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Carroll County ranks fifth among Maryland jurisdictions for health outcomes

Carroll County ranks fifth out of 24 jurisdictions in the state in terms of overall health outcomes for residents, according to a national health report released Wednesday.

However, when compared to top-performing jurisdictions across the U.S., the county lags slightly behind on some health measures.

The county is right on par with other jurisdictions in Maryland in terms of having residents who report having poor or fair health - at 13 percent. The figure is slightly higher than top-performing jurisdictions, where only 10 percent of residents, or less, report having poor or fair health, according to the Robert Wood Johnson Foundation and the University of Wisconsin Population Health Institute.

This year marks the fifth year that the report has been released by the institute and foundation. The data come from varying time frames and numerous sources, including the National Center for Health Statistics and the Centers for Disease Control and Prevention.

Carroll saw 5,765 premature deaths from 2008 to 2010, higher than the top U.S. jurisdictions but less than the state average of 6,865.

The report also notes that an estimated 18 percent of Carroll adults smoke, 28 percent are obese and 20 percent engage in excessive alcohol consumption. Each of the these measures is slightly higher than the top-performing jurisdictions across the country.

In Maryland, Carroll is higher than the average jurisdiction for smoking and excessive alcohol consumption, but ranks the same as the rest of the state for obesity.

The county is on par with the top-ranking jurisdictions in terms of the adults who perform no physical activity in their leisure time - at 21 percent. The figure is lower than the state measure of 24 percent.

Carroll County public health officials said the report was encouraging, and noted they are taking steps to improve the overall health of residents.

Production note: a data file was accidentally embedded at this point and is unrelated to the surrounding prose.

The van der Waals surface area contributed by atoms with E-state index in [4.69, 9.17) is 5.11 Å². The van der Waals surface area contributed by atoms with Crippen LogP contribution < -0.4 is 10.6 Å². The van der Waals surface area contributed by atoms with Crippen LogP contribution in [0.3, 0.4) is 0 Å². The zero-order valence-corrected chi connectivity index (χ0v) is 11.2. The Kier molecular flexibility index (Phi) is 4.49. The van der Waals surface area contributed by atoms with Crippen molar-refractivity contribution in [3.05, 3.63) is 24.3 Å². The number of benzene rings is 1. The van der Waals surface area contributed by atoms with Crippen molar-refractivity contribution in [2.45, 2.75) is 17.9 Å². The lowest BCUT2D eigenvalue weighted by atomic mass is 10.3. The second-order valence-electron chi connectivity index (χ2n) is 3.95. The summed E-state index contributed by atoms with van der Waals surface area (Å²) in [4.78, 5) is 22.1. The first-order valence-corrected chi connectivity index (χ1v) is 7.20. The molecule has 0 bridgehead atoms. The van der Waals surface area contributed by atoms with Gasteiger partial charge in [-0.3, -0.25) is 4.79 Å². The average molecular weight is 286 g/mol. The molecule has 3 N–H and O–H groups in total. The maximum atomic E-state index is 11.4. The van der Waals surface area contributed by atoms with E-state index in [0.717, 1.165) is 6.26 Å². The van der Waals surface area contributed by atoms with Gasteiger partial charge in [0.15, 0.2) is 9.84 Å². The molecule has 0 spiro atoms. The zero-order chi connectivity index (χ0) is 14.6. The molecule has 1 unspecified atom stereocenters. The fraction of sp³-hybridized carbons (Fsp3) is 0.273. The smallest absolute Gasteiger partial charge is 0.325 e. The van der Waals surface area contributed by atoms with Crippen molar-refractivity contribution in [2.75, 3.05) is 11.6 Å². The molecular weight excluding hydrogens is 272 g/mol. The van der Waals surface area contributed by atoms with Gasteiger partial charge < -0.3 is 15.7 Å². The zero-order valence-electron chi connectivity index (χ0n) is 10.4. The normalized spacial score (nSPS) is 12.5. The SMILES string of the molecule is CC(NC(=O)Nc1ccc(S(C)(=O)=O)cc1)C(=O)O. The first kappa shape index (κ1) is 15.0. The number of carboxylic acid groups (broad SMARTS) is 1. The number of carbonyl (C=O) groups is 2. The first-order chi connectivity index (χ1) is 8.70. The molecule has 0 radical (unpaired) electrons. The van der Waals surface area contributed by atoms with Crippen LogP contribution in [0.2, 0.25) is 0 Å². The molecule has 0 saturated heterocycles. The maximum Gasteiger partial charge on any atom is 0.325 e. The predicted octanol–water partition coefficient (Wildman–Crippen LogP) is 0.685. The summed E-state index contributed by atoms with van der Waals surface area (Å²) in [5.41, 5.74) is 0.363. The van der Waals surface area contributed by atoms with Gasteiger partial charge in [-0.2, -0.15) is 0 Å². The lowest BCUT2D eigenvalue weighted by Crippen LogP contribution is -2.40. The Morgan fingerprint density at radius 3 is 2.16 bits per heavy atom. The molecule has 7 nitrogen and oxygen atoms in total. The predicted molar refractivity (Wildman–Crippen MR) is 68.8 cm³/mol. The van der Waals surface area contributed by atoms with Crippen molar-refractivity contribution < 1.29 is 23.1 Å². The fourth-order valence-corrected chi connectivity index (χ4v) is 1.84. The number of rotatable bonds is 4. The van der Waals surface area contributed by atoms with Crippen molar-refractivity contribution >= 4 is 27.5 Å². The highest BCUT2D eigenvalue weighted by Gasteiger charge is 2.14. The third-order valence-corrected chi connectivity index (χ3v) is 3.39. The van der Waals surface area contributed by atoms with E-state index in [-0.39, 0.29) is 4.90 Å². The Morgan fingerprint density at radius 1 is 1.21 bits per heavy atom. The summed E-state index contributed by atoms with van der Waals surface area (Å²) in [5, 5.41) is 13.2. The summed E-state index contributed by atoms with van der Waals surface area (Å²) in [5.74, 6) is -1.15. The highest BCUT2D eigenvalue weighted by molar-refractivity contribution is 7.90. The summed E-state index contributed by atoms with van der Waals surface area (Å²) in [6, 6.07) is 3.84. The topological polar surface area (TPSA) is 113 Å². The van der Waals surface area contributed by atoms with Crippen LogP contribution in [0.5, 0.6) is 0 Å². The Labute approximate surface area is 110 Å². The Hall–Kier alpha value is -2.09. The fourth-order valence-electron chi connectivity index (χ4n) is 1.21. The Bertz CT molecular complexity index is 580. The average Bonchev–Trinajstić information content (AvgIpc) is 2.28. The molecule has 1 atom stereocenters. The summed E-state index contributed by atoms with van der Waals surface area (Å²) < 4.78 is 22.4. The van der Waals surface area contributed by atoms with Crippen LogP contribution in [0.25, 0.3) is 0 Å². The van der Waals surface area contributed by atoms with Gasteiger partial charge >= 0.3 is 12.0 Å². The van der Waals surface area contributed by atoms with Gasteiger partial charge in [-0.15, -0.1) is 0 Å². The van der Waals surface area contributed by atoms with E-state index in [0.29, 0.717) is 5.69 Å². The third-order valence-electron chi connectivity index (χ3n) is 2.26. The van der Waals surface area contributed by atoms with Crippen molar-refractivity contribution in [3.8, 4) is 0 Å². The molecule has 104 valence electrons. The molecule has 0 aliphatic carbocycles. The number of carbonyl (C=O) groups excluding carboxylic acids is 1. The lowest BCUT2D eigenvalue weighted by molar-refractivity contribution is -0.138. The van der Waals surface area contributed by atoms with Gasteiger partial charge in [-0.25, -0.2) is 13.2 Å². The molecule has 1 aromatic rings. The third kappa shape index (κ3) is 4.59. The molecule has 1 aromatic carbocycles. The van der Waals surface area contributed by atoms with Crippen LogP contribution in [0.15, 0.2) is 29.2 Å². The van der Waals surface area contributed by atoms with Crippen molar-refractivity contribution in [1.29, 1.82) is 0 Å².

"I guess a perfectionist could say we could always do better," said Larry Leitch, the health officer for the Carroll County Health Department. "Being fifth out [of] 24, I am pretty happy with it."

Leitch said there is a theory that the higher drinking and smoking rates in Carroll are due to the independent nature of Carroll County farmers, who may smoke and drink excessively despite health warnings.

"They are very independent," Leitch said. "If they want to do something, they are going to do it."

Dorothy Fox, executive director and CEO of the Partnership for a Healthier Carroll County, said she is not surprised by the number of smokers or the number of adults who are obese. Each of those measures have been labeled priorities of the partnership, which has launched initiatives to combat smoking and obesity, she said.

For instance, Fox said the partnership has worked to increase the number of Carroll County employers that have a smoke-free campus. She also noted the county's "Walk Carroll" program will kickstart April 5 from 9 a.m. to noon at the Carroll County Farm Museum; the event will feature guided walks and physical activity sessions, and information on staying active.

Fox said Carroll's overall health outcomes ranking should be viewed as a positive to residents.

"I am very happy to see that," Fox said.

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